Find a Bird - BBA1
Breeding Bird Atlas 1 Species Accounts
April 15 to June 28
Number of Broods
one; sometimes two; may re-nest if first attempt fails
The Common Grackle is a survivor, able to adapt to the radical changes in environment brought about by civilization and to withstand direct human persecution. Depredation of crops during the 1800s led to a campaign of bounties and extermination in colonial days. By the first part of the twentieth century, however, the species was once again observed migrating in incredibly huge flocks. The grackle was a common breeder during the Atlas period, nesting statewide, although its numbers appear to have declined somewhat in recent decades.
Grackles often arrive during the last week of February or the first week of March. They are most commonly found in open fields and pastures but also frequent city parks, campuses, large lawns, golf courses, and salt marshes. The first grackles of spring are males, but within a week the females begin to arrive. Grackles typically nest in colonies of a few to over a hundred pairs, often in White Pine groves near water, and the same site will be used year after year. Individual territories are small and include only the nest site and its immediate vicinity. Several nests may be placed in a given tree, usually somewhat spaced but at times as close as 4 feet.
The song is a distinctive, harsh, creeky kobuga-leek, with a pronounced metallic quality that suggests a rusty hinge. Courting males accompany the song with a display that involves puffing up the feathers, partly opening the wings, and lowering and spreading the tail. In flight, the tail takes on a distinctive keeled shape. Several males may follow a single female, and at times they fight fiercely, alternately fluttering up at one another and locking together to grapple with bills and feet. Once a pair has formed, the male accompanies the female to and from the colony, following her closely in flight. Other common vocalizations are a loud chuck or tchack and a tssh-shklee; as well as a rapid series of chuck notes with an occasional longer churr interspersed.
Nest building begins in April. In Massachusetts, nests have been found in White Pine, Pitch Pine, Red Pine, Norway Spruce, Blue Spruce, Red Cedar, maple, apple, and alder, as well as in cattails and various bushes including blueberry and Buttonbush; also on the posts and cross beams of piers, on the downspout supports of buildings, and on a pipe in a wall. Nest heights are variable, ranging from 1 to 10 feet for the low vegetation and pier nests to 25 to 60 feet for the tallest tree nests (ACB, CNR, Meservey).
The nest, a bulky mass of sticks, coarse grass, and rootlets, with the interior plastered with mud and lined with fine grass, is deeply cupped. Grackles lay three to six eggs. Clutch sizes for 15 state nests ranged from three to five eggs (ACB, DKW, CNR). The female performs incubation for about 14 days. After the young hatch, the male assists the female in feeding the young, which fledge after approximately two weeks. In Massachusetts, nestlings have been reported from April 27 to July 9 (CNR, Meservey). The earliest recorded fledge date was May 10, and the peak period of fledging has been May 15 to May 28, with a second and smaller peak from June 28 to July 4 (Meservey).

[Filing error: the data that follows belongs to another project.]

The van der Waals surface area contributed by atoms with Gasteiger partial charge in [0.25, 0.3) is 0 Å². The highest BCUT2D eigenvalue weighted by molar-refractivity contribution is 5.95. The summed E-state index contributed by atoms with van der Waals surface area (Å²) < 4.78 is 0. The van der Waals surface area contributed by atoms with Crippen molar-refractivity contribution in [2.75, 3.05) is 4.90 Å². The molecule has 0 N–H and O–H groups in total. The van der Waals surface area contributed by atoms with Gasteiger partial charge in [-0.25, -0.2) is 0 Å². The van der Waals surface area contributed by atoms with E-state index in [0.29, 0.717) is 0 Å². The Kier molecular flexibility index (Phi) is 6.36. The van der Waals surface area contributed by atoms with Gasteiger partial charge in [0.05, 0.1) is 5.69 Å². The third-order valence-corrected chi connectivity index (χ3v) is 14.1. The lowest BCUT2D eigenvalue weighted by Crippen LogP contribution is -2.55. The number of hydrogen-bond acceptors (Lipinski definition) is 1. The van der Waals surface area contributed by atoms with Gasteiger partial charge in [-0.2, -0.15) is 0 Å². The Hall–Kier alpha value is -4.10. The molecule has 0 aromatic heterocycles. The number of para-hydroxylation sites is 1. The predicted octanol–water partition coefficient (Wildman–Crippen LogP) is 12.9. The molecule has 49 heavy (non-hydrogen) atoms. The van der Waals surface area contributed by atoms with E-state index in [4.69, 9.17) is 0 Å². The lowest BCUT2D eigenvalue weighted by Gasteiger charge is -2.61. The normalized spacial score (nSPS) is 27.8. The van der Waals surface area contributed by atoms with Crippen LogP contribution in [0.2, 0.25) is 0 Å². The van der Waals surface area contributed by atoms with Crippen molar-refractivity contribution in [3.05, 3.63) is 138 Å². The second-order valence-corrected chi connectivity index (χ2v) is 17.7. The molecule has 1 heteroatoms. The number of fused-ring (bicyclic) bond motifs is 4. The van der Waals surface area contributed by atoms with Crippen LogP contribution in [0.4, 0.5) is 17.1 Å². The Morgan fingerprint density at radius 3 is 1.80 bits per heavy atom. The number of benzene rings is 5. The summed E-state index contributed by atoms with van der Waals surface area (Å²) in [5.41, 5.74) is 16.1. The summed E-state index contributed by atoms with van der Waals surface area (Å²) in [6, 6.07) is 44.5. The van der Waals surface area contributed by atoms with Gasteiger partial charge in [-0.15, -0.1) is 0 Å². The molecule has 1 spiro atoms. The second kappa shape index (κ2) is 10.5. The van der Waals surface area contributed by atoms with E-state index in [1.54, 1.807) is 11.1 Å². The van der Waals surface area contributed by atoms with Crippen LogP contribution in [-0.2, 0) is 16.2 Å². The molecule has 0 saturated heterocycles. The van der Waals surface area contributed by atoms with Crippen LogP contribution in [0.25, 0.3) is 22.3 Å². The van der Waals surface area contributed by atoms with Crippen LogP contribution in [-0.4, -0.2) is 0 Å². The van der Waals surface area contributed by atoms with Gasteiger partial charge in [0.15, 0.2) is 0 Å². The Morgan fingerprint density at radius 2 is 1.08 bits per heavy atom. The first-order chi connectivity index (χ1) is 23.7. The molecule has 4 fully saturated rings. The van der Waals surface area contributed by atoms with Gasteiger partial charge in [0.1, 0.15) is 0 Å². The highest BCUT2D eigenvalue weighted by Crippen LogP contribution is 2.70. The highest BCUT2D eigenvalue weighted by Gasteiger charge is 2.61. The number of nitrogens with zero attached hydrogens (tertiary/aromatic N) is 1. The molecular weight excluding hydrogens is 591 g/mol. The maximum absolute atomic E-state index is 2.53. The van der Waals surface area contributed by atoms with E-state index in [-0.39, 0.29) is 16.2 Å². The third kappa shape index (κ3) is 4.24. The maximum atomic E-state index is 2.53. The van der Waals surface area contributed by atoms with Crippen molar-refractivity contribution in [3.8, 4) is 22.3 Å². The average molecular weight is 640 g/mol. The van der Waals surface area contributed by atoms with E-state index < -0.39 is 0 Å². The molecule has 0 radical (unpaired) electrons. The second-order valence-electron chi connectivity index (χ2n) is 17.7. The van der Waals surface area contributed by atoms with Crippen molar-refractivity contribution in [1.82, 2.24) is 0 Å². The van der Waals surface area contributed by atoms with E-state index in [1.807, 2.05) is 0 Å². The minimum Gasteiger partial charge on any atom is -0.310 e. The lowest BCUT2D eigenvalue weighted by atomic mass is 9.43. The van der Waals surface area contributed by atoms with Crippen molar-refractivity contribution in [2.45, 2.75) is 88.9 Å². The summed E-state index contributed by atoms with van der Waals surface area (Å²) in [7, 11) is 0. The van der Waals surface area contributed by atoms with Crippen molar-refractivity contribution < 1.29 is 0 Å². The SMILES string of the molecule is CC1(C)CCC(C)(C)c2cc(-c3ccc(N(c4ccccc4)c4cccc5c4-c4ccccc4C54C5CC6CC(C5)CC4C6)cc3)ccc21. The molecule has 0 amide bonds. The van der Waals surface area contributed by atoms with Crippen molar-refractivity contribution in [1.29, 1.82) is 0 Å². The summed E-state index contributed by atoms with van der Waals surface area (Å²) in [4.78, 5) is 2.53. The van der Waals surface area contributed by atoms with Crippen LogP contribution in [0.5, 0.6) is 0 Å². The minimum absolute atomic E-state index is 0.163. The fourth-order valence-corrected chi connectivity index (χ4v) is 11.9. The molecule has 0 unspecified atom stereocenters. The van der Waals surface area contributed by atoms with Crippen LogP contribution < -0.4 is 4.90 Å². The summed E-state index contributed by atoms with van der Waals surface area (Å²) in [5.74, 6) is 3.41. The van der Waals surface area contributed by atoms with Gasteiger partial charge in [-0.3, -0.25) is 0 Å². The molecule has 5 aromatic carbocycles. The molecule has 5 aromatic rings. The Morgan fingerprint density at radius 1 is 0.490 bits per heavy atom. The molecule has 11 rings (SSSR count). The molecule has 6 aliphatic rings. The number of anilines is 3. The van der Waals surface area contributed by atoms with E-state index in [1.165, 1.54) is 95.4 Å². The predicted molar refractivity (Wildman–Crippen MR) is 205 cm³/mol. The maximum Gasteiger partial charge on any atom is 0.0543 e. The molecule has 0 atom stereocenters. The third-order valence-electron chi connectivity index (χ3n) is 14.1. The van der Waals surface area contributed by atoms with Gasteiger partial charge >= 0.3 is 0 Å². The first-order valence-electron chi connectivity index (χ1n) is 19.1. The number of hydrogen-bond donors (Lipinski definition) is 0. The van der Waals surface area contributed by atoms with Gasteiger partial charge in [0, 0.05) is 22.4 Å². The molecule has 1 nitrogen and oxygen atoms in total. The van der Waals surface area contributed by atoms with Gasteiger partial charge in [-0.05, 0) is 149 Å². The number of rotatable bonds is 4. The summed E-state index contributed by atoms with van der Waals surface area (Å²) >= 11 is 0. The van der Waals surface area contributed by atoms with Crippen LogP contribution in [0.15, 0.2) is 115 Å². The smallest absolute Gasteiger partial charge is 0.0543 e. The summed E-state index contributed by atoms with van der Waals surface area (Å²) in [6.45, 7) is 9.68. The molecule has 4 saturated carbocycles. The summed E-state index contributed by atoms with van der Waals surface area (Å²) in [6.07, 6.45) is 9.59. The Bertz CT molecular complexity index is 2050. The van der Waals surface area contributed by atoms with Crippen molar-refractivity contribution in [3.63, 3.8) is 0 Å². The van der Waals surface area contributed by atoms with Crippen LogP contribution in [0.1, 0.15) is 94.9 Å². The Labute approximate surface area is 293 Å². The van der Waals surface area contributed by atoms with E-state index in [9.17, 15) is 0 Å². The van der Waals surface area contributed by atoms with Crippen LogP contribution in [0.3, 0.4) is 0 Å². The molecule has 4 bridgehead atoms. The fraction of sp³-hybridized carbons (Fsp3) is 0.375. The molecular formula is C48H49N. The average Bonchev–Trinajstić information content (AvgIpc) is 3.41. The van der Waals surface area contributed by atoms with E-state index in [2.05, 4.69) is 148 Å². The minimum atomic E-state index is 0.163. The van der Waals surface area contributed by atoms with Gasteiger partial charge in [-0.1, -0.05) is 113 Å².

Brood sizes for 16 state nests ranged from two to four young, with two representing the commonest number of young fledged. Nest failure is common, mostly due to predation by hawks and Red Squirrels, and also to high winds that knock entire nests to the ground. Grackles will defend their young fiercely, and alarm calls of an adult or a distress cry by a youngster will cause an entire colony to rally for a concerted attack.
The Common Grackle is a single-brooded species; however, there are reports in the literature of two broods. Many of the fledglings that continue to appear throughout June and into July are the result of renesting attempts. Young grackles continue to be fed by the adults, at least occasionally, for several weeks after fledging. From June through August, the drab juvenal feathers are gradually replaced by the glossy subadult plumage. Adults have a complete molt from August to October.
Beginning in mid-July, grackles begin to fly at sunset in flocks to large roosts, which they often share with other species, and by September these flocks are joined by migrant grackles. During September and October, large flocks feed in corn- and stubble fields, and also on mast in deciduous forests. Grackles reach peak numbers in early November and then begin to move south with the onset of winter. In milder years, substantial numbers may overwinter in favorable locations. Winter mortality may be heavy, particularly when bitter cold spells follow snow- or ice storms. Most grackles spend the winter in the southern United States.
Map Legend and Data Summary
Atlas 1 data collected from 1975-1979
Note: very common throughout the state in a wide variety of habitats
Margaret W. Argue and W. Roger Merservey